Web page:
With their respective teams more focused on the blots on their permanent records than the promise of their baseball records, it’s apparent that both pitchers would benefit from a change of scenery, a clean slate and new voices in their ears. Either one could burn the team acquiring them by failing to live up to their limitless potential or succumbing to worse injuries, but then, that’s the nature of every single pitcher on the planet; staggering towards entropy is what they do. Either could burn the team they leave behind by blossoming in their new environment. Liriano could become a frontline pitcher in a major market and put himself in line for a handsome payday when he reaches free agency. Chamberlain could thrive with a move back to the rotation, armed with stuff that’s still more than decent and a pitching philosophy that doesn’t involve attempting to blow it by every hitter.
So there’s that, which is fine by me. As Brien discussed the other day, if the Yanks can get Liriano while keeping the Killer B’s and their highly regarding catching trio of prospects, that’s a great move for the Yanks. Jaffe agrees:
So count me as somebody who says that if Brian Cashman can swing a deal for Liriano without touching the core of the Yankees’ vaunted system, he absolutely should, because the lefty is the type of risk the Yankees can afford, and the best pitcher the Yankees are likely to acquire until just before the July 31 trading deadline, if not longer. And if Twins general manager Bill Smith can find something within the Yankees’ system which fills additional needs — middle infield insurance, another near-ready arm — he could reap the benefit of unlocking the full potential of a pitcher who’s been misused, and fortifying a contending club both in the near-term and the longer one.
Sorry my Twins-supporters.
Baseball players have long served as pitchmen for seemingly every product possible, from cereal to booze to tobacco. The American Express commercial from the Major League movie is among my most favorite, even if it’s not real:
Everybody: Hello. Do you know us?
[Everybody, except Rick, puts on their caps]
Everybody: We’re a Major League Baseball team.
Jake Taylor: But since we haven’t won a pennant in over 30 years, nobody recognizes us – not even in our own home town.
Eddie Harris: That’s why we carry the American Express card.
Rick Vaughn: No matter how far out of first we are, it’s cool. You know, it keeps us from getting shut out at our favorite hotels and restaurant-type places.
Pedro Cerrano: [pointing to us] So if you’re looking for some Big-League clout, apply for that little green home-run hitter.
Roger Dorn: Look what it’s done for US. People still DON’T recognize us but…[Roger snaps his fingers]
Lou Brown: We’re contenders now.
[Also dressed in a tuxedo, Willie slides into home plate and holds up a green credit card]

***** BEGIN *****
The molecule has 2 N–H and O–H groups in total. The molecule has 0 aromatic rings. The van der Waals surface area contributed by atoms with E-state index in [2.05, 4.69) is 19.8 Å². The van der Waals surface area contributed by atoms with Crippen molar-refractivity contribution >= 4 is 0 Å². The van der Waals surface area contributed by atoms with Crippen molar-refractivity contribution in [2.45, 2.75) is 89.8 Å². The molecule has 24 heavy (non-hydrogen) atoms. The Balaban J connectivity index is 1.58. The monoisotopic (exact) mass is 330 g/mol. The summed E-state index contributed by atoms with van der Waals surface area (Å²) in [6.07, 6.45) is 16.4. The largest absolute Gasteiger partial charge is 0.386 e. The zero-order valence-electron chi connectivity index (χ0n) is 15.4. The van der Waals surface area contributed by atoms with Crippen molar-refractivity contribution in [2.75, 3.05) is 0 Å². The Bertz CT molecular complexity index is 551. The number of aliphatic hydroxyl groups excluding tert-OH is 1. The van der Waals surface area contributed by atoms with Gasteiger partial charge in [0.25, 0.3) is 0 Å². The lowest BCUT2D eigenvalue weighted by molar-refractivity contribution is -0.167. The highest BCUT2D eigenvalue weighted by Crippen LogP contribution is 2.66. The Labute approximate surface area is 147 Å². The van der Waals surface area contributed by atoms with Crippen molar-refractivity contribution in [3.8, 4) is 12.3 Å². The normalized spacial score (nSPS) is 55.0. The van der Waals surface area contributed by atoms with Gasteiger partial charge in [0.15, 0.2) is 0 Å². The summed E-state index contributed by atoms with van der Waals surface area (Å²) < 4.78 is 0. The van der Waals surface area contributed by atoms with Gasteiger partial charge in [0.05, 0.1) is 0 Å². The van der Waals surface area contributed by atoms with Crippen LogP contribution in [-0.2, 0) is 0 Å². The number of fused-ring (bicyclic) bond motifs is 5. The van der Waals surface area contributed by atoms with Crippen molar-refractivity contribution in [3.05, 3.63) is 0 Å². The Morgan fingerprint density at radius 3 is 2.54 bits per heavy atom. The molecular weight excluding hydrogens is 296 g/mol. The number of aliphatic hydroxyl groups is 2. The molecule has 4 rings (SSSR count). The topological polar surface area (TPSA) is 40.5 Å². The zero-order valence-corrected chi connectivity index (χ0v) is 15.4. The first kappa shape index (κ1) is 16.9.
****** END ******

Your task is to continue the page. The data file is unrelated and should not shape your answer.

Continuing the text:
Willie Mays Hayes: The American Express card: Don’t steal home without it.
Why bring this up? Because we have a video of Red Sox outtakes today that’s wonderfully awesome and clumsy and awkward. Click “view full post” for the video.
Bud Selig has an amazing autonomy as Lord of MLB. As Brien noted and discussed the other day, Selig floated the Mets $25m to cover operating expenses and the team is again looking for more money. Some people unabashedly hate Selig; I’m not one of those. I think he’s done more than enough good for the game to help balance out some of the things I do not like. Most of what I know and think about Selig has to do with his impacts on the on-field activities of this great game. It’s what goes on behind the scenes that can go unreported and unnoticed.
Crusty ol’ Murray Chass is back doing what he does best: reporting. Chass discusses Selig’s contradictions within his own office, notably with regards to MLB’s hiring practices:
The sense that I got from an official in the commissioner’s office was that Selig believes the rules he established for clubs’ hiring practices don’t apply to the commissioner, that he has to be free to hire the people he believes are best for executive positions and that he feels his office has a very good record in minority hiring.
That is the Park Avenue office itself. [...]
Selig, who is trying to revive interest in baseball among black youngsters, interviewed no black candidates for the job he handed Torre. Message sent.
(click “view full post” to view more)
- Forlorn Twins fans will surely lament the news that former-Twin-now-Cardinal Nick Punto needs hernia surgery and will miss up to three months
- Brian Roberts, the Orioles excellent leadoff hitter and second baseman, has been suffering from a sore neck. Seems minor, but remember that he’s been prone to back injuries the last few years.
- That jolly bundle of sunshine known as Vincente Padilla needs elbow surgery, too.
- A few Yanks are suffering from bronchitis
- And Hank continues from foot-in-mouth disease.
And for the catcher segment of the injury report:
- Brewers catcher Jonathan Lucroy broke a pinkie and will miss about a month due to the surgery to repair it.
- Yanks’ Russell Martin will also be a bit behind, but Joe Girardi is not too concerned.
- Uber-catcher Joe Mauer brushed off the need for knee injections of lubricant. I’d be very concerned. Maybe not for 2011, but this guy’s going to have to transition from behind the dish eventually because of those knees.